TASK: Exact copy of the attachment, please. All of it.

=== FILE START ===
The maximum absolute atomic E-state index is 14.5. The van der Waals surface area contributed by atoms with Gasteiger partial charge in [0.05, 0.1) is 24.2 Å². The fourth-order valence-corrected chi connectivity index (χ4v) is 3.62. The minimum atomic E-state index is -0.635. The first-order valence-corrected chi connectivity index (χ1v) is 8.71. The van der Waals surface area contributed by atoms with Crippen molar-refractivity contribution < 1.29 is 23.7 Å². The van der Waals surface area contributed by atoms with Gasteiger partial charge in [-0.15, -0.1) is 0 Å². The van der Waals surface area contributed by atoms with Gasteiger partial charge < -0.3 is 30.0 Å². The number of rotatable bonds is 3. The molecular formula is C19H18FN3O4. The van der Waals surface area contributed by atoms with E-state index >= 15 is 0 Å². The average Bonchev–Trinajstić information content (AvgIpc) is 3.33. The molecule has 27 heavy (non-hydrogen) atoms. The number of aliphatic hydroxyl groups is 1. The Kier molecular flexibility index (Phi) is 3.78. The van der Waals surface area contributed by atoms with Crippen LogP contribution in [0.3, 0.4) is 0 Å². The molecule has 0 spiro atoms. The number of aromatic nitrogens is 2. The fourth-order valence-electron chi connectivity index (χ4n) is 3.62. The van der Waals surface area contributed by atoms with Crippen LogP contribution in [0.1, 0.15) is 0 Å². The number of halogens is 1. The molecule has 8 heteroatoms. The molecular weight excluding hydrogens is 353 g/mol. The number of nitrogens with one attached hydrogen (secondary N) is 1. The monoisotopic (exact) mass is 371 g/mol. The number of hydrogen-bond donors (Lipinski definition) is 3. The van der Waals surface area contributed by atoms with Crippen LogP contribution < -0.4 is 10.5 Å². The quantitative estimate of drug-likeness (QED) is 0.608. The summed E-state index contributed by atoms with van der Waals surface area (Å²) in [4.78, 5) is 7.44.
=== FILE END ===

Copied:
The maximum absolute atomic E-state index is 14.5. The van der Waals surface area contributed by atoms with Gasteiger partial charge in [0.05, 0.1) is 24.2 Å². The fourth-order valence-corrected chi connectivity index (χ4v) is 3.62. The minimum atomic E-state index is -0.635. The first-order valence-corrected chi connectivity index (χ1v) is 8.71. The van der Waals surface area contributed by atoms with Crippen molar-refractivity contribution < 1.29 is 23.7 Å². The van der Waals surface area contributed by atoms with Gasteiger partial charge in [-0.15, -0.1) is 0 Å². The van der Waals surface area contributed by atoms with Gasteiger partial charge < -0.3 is 30.0 Å². The number of rotatable bonds is 3. The molecular formula is C19H18FN3O4. The van der Waals surface area contributed by atoms with E-state index >= 15 is 0 Å². The average Bonchev–Trinajstić information content (AvgIpc) is 3.33. The molecule has 27 heavy (non-hydrogen) atoms. The number of aliphatic hydroxyl groups is 1. The Kier molecular flexibility index (Phi) is 3.78. The van der Waals surface area contributed by atoms with Crippen LogP contribution in [0.3, 0.4) is 0 Å². The molecule has 0 spiro atoms. The number of aromatic nitrogens is 2. The fourth-order valence-electron chi connectivity index (χ4n) is 3.62. The van der Waals surface area contributed by atoms with Crippen LogP contribution in [0.1, 0.15) is 0 Å². The number of halogens is 1. The molecule has 8 heteroatoms. The molecular weight excluding hydrogens is 353 g/mol. The number of nitrogens with one attached hydrogen (secondary N) is 1. The monoisotopic (exact) mass is 371 g/mol. The number of hydrogen-bond donors (Lipinski definition) is 3. The van der Waals surface area contributed by atoms with Crippen LogP contribution < -0.4 is 10.5 Å². The quantitative estimate of drug-likeness (QED) is 0.608. The summed E-state index contributed by atoms with van der Waals surface area (Å²) in [4.78, 5) is 7.44.